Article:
The Acura NSX is headed for the Rockies. Later this month, the hybrid supercar, introduced earlier this year, will take on the legendary Pikes Peak hill climb in force. Two new variants of the NSX hybrid will race, along with an all-electric version that could obliterate the Colorado mountain.
The June 26 event, formally the Broadmoor Pikes Peak International Hill Climb, is among the oldest and most challenging races in the US. Competitors face 156 turns over just 12.42 miles, with an average grade of seven percent and a nearly 5,000 foot-elevation change from the 9,390-foot starting point. Despite the relatively quick runs (Sebastien Loeb set the current record of 8:13.878 in 2013) the climb is an intense test of driver skill and vehicle capabilities.
For the NSX’s North American racing debut, the two hybrid variants will compete in separate classes. The NSX in the Time Attack 2 class, for production cars with minor modifications, will be nearly street legal. It’ll carry extra safety gear, and ditch the passenger seat, carpets, and other frivolous bits to drop 150 pounds from its 3,800-pound production weight.
The car racing in the Time Attack 1 class, for “highly modified and specialized” production cars, is significantly more menacing. Acura packed in a roll cage, fire-suppression gear, and a custom high-flow racing exhaust. It took out 500 pounds by lightening the chassis, stripping the interior, and replacing the glass side and rear windows with Lexan plastic.
Acura engineers and James and Nick Robinson will take the wheel for the uphill contest. The brothers are qualified race drivers; Nick won a motorcylce class at Pikes last year. They’ll provide the most punishing test yet for the NSX’s torque-happy powertrain system: three electric motors and a twin-turbocharged V6 powering all four wheels, with a dual-clutch nine-speed transmission to put the power down.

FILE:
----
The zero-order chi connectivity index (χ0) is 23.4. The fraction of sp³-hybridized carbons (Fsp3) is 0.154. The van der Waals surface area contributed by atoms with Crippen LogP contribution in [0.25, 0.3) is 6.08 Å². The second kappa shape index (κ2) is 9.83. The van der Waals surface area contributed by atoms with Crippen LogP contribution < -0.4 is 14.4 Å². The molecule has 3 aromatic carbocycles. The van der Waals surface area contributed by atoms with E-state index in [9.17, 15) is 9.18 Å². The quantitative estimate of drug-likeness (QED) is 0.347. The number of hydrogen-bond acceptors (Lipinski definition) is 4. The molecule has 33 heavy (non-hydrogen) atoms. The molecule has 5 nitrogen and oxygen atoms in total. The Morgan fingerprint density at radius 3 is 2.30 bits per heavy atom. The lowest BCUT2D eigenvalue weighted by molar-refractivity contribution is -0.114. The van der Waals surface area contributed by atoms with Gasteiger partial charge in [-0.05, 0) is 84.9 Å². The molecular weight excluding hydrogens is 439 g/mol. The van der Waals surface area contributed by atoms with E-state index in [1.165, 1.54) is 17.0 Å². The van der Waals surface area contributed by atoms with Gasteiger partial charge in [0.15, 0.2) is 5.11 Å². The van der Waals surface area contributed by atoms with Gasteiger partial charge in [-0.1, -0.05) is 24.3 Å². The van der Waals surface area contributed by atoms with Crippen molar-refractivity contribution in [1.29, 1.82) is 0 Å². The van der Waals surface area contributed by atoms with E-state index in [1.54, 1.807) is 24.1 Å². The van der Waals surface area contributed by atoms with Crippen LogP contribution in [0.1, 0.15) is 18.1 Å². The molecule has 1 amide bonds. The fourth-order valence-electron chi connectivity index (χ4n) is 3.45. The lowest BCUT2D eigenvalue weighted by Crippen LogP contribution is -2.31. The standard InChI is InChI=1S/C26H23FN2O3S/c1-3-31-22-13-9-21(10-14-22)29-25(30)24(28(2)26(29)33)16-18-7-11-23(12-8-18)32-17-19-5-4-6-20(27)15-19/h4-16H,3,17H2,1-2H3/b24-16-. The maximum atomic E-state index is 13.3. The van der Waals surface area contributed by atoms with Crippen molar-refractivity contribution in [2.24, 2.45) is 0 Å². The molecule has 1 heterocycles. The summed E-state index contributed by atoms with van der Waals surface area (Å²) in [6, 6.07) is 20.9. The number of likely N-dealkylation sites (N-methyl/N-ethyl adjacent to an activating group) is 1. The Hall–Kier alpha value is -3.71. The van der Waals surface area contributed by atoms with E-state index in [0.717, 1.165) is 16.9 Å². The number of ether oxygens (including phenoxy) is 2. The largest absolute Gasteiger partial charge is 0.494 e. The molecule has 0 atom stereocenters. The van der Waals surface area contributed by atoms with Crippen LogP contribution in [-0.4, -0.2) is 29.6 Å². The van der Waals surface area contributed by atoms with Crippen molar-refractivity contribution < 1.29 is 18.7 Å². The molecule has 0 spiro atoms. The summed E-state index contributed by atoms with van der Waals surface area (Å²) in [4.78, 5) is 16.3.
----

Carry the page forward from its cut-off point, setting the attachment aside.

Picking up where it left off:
But Acura’s real star at Pikes Peak this month will be the experimental NSX competing in the electric class. This race actually reward electric vehicles, which don’t lose power with as the air thins out with elevation. The prototype in question is a progression of the four-motor Honda CR-Z-based car the company raced at Pikes Peak last year. Tetsuya Yamano, who won the the Challenge Exhibition class in that car, will be at the wheel again in 2016.
Acura’s revealing little in the way of specs for its latest experiment, but has said that with four motors, the all-electric NSX will be at least three times more powerful than last year’s CR-Z. Those motors, developed based on learnings from Pikes Peak 2015, aren’t just bigger. They precisely control the torque applied to each wheel, a potentially key advantage when tackling hairpin after hairpin on the way to the 14,115-foot summit.
Given the excellent reviews of the 2017 NSX in its standard form, here’s hoping Acura decides an electric supercar belongs not just at the top of a mountain, but on dealer lots.